Obama's Keystone Shot Isn't Fatal: Hot off the Griddle

By Tom Randall

Good afternoon, and welcome back to the Griddle, a menu of fortified items forthe busy person's media diet. The Keystone XL pipeline is a no-go, at least for now. That's what President Obama yesterday told Canadian Prime Minister Stephen Harper, who hoped to build the artery connecting Canadian oil sands crude to U.S. refineries. How much does the decision matter? Probably not much. While it sets up a political battle for U.S. 2012 elections, the $7 billion pipeline will likely proceed with an alternate route, and TransCanada is likely get approval by early 2013, safely after the U.S. election. From a sustainability perspective, nothing has changed. The world needs oil, and demand is strong enough to drive oil sands extraction, the energy-intensive, carbon- emitting process for mining crude from sand. Until fuel prices reflect the social and environmental costs of carbon, politically timed decisions about pipeline routes are mostly just political.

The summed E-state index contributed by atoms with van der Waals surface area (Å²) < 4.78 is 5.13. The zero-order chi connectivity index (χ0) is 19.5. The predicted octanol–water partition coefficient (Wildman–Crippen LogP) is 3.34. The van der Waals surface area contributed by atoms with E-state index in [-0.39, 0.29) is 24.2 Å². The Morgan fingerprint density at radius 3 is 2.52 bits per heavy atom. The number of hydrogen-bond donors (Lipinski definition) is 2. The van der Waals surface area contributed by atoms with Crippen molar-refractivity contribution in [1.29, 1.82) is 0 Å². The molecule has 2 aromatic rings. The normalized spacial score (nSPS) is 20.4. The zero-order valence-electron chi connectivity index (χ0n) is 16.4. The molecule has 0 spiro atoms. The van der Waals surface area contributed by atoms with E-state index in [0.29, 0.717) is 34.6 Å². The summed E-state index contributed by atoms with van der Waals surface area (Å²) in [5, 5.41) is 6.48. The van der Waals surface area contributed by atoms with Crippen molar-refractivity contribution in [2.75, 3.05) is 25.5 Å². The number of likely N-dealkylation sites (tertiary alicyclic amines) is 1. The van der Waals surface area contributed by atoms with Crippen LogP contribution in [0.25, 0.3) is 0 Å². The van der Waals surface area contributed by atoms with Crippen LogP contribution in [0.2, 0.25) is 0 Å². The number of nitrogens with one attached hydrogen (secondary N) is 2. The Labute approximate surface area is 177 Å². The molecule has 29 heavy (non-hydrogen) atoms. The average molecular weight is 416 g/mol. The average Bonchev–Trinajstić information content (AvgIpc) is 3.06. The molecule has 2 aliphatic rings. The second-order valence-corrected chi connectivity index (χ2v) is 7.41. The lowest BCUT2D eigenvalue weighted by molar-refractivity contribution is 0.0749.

And now the news:

Obama’s Keystone Denial Prompts Canada to Look to China Sales (Bloomberg)
Kodak 'Stuck in Time' Files for Bankruptcy (Bloomberg)
In Bat Deaths, a Catastrophe in the Making? (NY Times)
Apple Shines the Light on Its Supply Chain, Warts and All (GreenBiz)
As Roads Spread in Rainforests, The Environmental Toll Grows (Yale e360)
Disasters cost Record $366B in 2011: UN (AFP)
Amazon Rainforest Changing Before our Eyes from Climate Change (Scientific American) 
Dueling Studies Measure Climate Impact of Fracking Versus Coal (AP) 
Fossil Fuels are Sub-Prime Assets, Bank of England Governor Warned (Guardian) 
China No Match for Dutch Plants as Philips Shavers Come Home (Bloomberg)
Solutions for Economy and Climate (Korea Herald)
Sustainable Consumption Gets Business Buy-In (GreenBiz)

-0- Jan/19/2012 18:50 GMT
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